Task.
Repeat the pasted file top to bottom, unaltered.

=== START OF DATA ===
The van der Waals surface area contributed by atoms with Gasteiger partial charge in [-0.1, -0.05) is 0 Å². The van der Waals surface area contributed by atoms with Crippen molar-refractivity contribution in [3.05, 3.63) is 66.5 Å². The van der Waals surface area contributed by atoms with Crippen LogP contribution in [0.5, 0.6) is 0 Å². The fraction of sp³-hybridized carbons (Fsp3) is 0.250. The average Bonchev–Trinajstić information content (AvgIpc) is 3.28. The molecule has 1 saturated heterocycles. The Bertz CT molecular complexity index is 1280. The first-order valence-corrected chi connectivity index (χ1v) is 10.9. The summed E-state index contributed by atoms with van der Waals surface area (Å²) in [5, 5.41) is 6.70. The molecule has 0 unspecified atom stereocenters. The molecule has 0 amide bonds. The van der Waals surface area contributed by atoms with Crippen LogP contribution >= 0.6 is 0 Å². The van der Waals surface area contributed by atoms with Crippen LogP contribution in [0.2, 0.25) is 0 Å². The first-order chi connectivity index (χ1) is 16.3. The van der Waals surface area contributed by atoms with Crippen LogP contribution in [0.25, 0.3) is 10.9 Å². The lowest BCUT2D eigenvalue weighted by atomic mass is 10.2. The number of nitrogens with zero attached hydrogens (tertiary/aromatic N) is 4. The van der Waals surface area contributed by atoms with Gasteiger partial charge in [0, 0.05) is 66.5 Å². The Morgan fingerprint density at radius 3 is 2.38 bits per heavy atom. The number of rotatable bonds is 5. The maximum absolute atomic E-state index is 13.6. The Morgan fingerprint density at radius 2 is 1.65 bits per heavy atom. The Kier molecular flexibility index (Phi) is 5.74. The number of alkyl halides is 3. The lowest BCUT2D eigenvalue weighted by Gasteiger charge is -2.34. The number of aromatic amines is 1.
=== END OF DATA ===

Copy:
The van der Waals surface area contributed by atoms with Gasteiger partial charge in [-0.1, -0.05) is 0 Å². The van der Waals surface area contributed by atoms with Crippen molar-refractivity contribution in [3.05, 3.63) is 66.5 Å². The van der Waals surface area contributed by atoms with Crippen LogP contribution in [0.5, 0.6) is 0 Å². The fraction of sp³-hybridized carbons (Fsp3) is 0.250. The average Bonchev–Trinajstić information content (AvgIpc) is 3.28. The molecule has 1 saturated heterocycles. The Bertz CT molecular complexity index is 1280. The first-order valence-corrected chi connectivity index (χ1v) is 10.9. The summed E-state index contributed by atoms with van der Waals surface area (Å²) in [5, 5.41) is 6.70. The molecule has 0 unspecified atom stereocenters. The molecule has 0 amide bonds. The van der Waals surface area contributed by atoms with Crippen LogP contribution >= 0.6 is 0 Å². The van der Waals surface area contributed by atoms with Crippen LogP contribution in [0.2, 0.25) is 0 Å². The first-order chi connectivity index (χ1) is 16.3. The van der Waals surface area contributed by atoms with Crippen LogP contribution in [0.25, 0.3) is 10.9 Å². The lowest BCUT2D eigenvalue weighted by atomic mass is 10.2. The number of nitrogens with zero attached hydrogens (tertiary/aromatic N) is 4. The van der Waals surface area contributed by atoms with Gasteiger partial charge in [0, 0.05) is 66.5 Å². The Morgan fingerprint density at radius 3 is 2.38 bits per heavy atom. The number of rotatable bonds is 5. The maximum absolute atomic E-state index is 13.6. The Morgan fingerprint density at radius 2 is 1.65 bits per heavy atom. The Kier molecular flexibility index (Phi) is 5.74. The number of alkyl halides is 3. The lowest BCUT2D eigenvalue weighted by Gasteiger charge is -2.34. The number of aromatic amines is 1.